Chicago Mayor Rahm Emanuel is reportedly considering launching a 2016 presidential bid, but the former Obama chief of staff's office attempted to throw cold water on those speculations.

According to The Daily Beast, Emanuel has discussed a possible run on the phone and in person with prominent party donors and fundraisers who are part of fundraising efforts for his 2015 reelection bid in Chicago.

"I heard there were some conversations with donors, especially during the inauguration,” said one unnamed "well-known Democratic politico," according to The Daily Beast. 

Another unnamed source said that "If people were encouraging him to run, he’d like that."

But others quoted in the story refuted the rumor.

Democratic strategist and former Bill ClintonWilliam (Bill) Jefferson ClintonKentucky candidate takes heat for tweeting he'd like to use congressman for target practice Will Sessions let other 'McCabes' off the hook or restore faith in justice? Progressive group launches anti-Trump 'We the Constitution' campaign MORE aide Paul Begala said that he hasn't heard anything along those lines, though he talks to Emanuel frequently. Another Clinton-Emanuel friend, James Carville, said the same.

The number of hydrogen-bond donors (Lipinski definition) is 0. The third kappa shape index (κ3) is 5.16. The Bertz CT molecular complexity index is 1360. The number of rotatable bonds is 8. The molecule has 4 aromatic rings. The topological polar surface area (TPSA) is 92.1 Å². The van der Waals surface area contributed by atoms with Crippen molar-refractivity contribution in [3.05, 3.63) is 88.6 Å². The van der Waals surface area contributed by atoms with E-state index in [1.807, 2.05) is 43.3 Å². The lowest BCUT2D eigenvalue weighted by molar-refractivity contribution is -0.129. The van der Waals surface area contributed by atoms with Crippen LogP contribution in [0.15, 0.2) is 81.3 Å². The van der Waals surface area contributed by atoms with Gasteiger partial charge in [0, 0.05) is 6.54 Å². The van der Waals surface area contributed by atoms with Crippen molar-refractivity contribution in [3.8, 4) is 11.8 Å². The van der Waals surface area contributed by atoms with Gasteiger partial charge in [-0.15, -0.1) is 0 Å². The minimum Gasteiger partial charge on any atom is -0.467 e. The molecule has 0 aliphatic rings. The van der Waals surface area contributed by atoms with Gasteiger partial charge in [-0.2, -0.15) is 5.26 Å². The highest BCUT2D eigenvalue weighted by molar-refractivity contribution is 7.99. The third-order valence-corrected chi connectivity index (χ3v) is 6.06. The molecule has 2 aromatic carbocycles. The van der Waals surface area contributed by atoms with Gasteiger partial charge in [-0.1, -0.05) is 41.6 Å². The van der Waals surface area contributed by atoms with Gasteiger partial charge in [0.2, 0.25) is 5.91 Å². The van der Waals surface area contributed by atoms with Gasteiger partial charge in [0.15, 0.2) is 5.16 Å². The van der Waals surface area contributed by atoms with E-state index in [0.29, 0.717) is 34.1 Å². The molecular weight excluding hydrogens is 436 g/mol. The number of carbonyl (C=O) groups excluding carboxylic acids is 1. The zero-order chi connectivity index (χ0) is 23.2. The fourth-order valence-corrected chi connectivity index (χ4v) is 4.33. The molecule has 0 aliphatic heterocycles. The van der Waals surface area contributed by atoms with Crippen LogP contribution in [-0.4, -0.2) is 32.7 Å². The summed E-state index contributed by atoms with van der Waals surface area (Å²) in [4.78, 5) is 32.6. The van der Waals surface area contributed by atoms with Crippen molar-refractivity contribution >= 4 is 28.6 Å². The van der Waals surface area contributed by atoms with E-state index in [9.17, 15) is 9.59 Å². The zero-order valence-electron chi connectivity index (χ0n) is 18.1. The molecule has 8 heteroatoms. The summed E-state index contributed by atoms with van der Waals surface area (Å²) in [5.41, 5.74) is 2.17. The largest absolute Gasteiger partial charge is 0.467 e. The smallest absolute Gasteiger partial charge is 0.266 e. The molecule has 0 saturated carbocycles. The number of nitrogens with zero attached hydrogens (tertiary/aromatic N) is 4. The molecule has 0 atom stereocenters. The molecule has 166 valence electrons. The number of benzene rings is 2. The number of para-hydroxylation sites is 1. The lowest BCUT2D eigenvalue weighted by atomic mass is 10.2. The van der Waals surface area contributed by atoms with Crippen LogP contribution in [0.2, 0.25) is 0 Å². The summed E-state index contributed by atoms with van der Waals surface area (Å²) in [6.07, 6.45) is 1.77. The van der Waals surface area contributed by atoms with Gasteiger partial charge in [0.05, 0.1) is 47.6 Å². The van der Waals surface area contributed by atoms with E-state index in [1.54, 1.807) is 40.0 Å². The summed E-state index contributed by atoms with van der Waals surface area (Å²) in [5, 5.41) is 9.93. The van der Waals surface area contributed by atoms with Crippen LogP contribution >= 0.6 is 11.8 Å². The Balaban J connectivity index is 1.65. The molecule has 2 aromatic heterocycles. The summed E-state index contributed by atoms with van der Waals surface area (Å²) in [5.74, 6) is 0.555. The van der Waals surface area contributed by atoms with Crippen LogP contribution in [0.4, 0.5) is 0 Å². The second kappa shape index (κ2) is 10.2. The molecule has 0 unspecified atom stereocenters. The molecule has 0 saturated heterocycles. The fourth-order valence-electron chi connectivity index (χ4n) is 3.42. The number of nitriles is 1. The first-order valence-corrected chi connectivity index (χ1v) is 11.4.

Speculation concerning the 2016 Democratic field has largely centered on former Secretary of State Hillary ClintonHillary Diane Rodham ClintonTrump can save Republicans and restore sanity to California in 2018 Breitbart News denies readership drop, alt-right label Mellman: The next war MORE, who some Democrats feel may clear the field if she chooses to run. All other potential contenders are reportedly waiting to see what she decides.

But if she decides against it, several other well-known Democrats could be contenders: Vice President Biden, New York Gov. Andrew Cuomo or Emanuel himself may jump in the race.

Emanuel was in Washington on Thursday, according to the Chicago Sun-Times, meeting with Biden and members of the Illinois congressional delegation. 

He'll be helping Obama with his gun control push this weekend in Chicago and is expected to help the president raise funds for his nonprofit advocacy arm, Organizing for Action.

His work on behalf of the president with big donors and issue advocacy serves to boost speculation about his higher political aspirations.

And while Emanuel spokeswoman Sarah Hamilton told the Sun-Times he's not in the race right now, she didn't unequivocally shut the door on a future run.

“He’s not running for president,” she said.